BPA stands for bisphenol A and is a resin used to make water bottles, food package containers, receipts, and more. Similar to phthalates, a product popularly used in cosmetics, BPA has been shown to interfere with ovarian development.
Studies run to understand how bisphenols and phthalates impact fertility have shown little association, but that may be masked by the benefits of products like folic and acid and soy. Let’s explain.
When Dutch investigators looked at 900 pregnant women and measured their urinary levels of BPA and phthalate and compared it with how long it took them to conceive, they noticed something interesting: those who took enough folic acid were not delayed by bisphenol or phthalate exposure. However, those not taking enough folic acid experienced the detrimental effects.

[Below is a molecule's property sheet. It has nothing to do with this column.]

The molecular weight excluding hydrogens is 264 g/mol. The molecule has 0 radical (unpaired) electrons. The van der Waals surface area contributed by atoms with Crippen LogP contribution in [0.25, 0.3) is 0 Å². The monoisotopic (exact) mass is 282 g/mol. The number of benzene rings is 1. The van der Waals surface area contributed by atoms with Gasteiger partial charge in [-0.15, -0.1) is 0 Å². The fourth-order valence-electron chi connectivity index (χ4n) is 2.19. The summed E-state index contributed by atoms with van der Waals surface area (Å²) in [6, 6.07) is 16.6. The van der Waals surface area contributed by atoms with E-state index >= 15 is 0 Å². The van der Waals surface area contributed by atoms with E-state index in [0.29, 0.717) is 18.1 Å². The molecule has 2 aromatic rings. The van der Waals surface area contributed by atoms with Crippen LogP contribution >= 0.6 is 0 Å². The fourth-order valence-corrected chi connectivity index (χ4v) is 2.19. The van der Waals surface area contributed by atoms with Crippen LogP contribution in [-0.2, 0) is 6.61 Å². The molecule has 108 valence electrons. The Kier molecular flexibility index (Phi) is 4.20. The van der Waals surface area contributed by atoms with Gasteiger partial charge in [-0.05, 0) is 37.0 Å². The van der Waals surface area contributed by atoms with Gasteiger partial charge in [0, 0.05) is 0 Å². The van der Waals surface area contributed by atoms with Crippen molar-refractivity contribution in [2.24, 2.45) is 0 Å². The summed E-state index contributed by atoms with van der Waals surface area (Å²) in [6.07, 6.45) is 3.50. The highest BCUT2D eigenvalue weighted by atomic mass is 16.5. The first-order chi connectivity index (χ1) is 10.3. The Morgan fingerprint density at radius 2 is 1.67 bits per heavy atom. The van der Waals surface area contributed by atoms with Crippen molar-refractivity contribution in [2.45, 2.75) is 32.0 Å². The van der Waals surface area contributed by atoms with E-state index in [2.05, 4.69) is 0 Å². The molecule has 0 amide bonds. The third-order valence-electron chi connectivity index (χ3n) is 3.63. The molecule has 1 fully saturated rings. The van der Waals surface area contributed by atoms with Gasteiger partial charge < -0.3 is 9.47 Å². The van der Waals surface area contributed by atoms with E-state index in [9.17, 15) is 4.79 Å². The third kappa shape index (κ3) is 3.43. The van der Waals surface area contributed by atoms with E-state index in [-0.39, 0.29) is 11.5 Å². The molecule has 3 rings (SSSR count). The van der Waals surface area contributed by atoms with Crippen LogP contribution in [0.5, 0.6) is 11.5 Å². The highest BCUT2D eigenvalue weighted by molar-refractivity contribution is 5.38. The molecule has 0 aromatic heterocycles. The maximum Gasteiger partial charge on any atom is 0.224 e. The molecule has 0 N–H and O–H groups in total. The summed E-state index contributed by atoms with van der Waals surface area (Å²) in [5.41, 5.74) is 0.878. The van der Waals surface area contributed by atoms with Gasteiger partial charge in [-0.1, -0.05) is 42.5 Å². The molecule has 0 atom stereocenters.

Researchers at Harvard did a somewhat similar exercise and looked the issue with IVF patients in mind. The Harvard team tracked 178 fertility patients undergoing over 230 IVF cycles and measured their BPA exposure by concentrations found in their urine. The team then stratified the results by those who consumed high levels of folate (through diet) and low levels.
As you can see below, the group of patients who consumed less folate were negatively affected by greater BPA exposure. Those who consumed more folate witnessed no decline in pregnancy rates after increased BPA exposure.
The same team did a similar analysis based on soy consumption and noticed the same phenomenon: those who consumed soy appeared more protected from the negative effects of greater BPA exposure.
Ultimately, it seems clear that exposure to some environmental toxicants can damage our ability to conceive but that can partially be offset by intake of products like soy, folic acid and other nutrients.